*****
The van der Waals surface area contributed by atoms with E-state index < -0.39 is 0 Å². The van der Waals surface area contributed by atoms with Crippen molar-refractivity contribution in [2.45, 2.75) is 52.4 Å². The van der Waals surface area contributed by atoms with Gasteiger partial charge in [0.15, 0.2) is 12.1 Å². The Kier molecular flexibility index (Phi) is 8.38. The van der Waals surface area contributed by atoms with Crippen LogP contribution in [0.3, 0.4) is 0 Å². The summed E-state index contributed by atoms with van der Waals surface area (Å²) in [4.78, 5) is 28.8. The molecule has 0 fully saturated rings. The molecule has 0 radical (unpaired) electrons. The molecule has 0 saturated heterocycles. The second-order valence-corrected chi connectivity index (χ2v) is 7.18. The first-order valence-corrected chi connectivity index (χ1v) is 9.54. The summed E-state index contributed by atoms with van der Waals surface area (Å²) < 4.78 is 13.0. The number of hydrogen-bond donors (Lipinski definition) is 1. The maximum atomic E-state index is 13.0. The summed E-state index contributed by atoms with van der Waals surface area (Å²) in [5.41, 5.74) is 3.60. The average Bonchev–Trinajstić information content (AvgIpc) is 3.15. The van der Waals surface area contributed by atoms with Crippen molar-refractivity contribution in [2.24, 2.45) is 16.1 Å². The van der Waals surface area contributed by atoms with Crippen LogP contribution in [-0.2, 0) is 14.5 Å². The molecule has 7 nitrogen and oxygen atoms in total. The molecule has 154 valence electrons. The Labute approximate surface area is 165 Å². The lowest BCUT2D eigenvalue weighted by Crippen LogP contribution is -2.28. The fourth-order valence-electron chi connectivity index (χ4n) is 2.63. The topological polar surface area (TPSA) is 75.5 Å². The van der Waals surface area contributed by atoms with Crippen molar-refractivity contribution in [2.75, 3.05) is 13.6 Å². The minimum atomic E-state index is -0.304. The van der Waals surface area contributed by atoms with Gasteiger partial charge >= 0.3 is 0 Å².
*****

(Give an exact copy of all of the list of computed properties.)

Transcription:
The van der Waals surface area contributed by atoms with E-state index < -0.39 is 0 Å². The van der Waals surface area contributed by atoms with Crippen molar-refractivity contribution in [2.45, 2.75) is 52.4 Å². The van der Waals surface area contributed by atoms with Gasteiger partial charge in [0.15, 0.2) is 12.1 Å². The Kier molecular flexibility index (Phi) is 8.38. The van der Waals surface area contributed by atoms with Crippen LogP contribution in [0.3, 0.4) is 0 Å². The summed E-state index contributed by atoms with van der Waals surface area (Å²) in [4.78, 5) is 28.8. The molecule has 0 fully saturated rings. The molecule has 0 radical (unpaired) electrons. The molecule has 0 saturated heterocycles. The second-order valence-corrected chi connectivity index (χ2v) is 7.18. The first-order valence-corrected chi connectivity index (χ1v) is 9.54. The summed E-state index contributed by atoms with van der Waals surface area (Å²) < 4.78 is 13.0. The number of hydrogen-bond donors (Lipinski definition) is 1. The maximum atomic E-state index is 13.0. The summed E-state index contributed by atoms with van der Waals surface area (Å²) in [5.41, 5.74) is 3.60. The average Bonchev–Trinajstić information content (AvgIpc) is 3.15. The van der Waals surface area contributed by atoms with Crippen molar-refractivity contribution in [2.24, 2.45) is 16.1 Å². The van der Waals surface area contributed by atoms with Crippen LogP contribution in [-0.2, 0) is 14.5 Å². The molecule has 7 nitrogen and oxygen atoms in total. The molecule has 154 valence electrons. The Labute approximate surface area is 165 Å². The lowest BCUT2D eigenvalue weighted by Crippen LogP contribution is -2.28. The fourth-order valence-electron chi connectivity index (χ4n) is 2.63. The topological polar surface area (TPSA) is 75.5 Å². The van der Waals surface area contributed by atoms with Crippen molar-refractivity contribution in [2.75, 3.05) is 13.6 Å². The minimum atomic E-state index is -0.304. The van der Waals surface area contributed by atoms with Gasteiger partial charge >= 0.3 is 0 Å².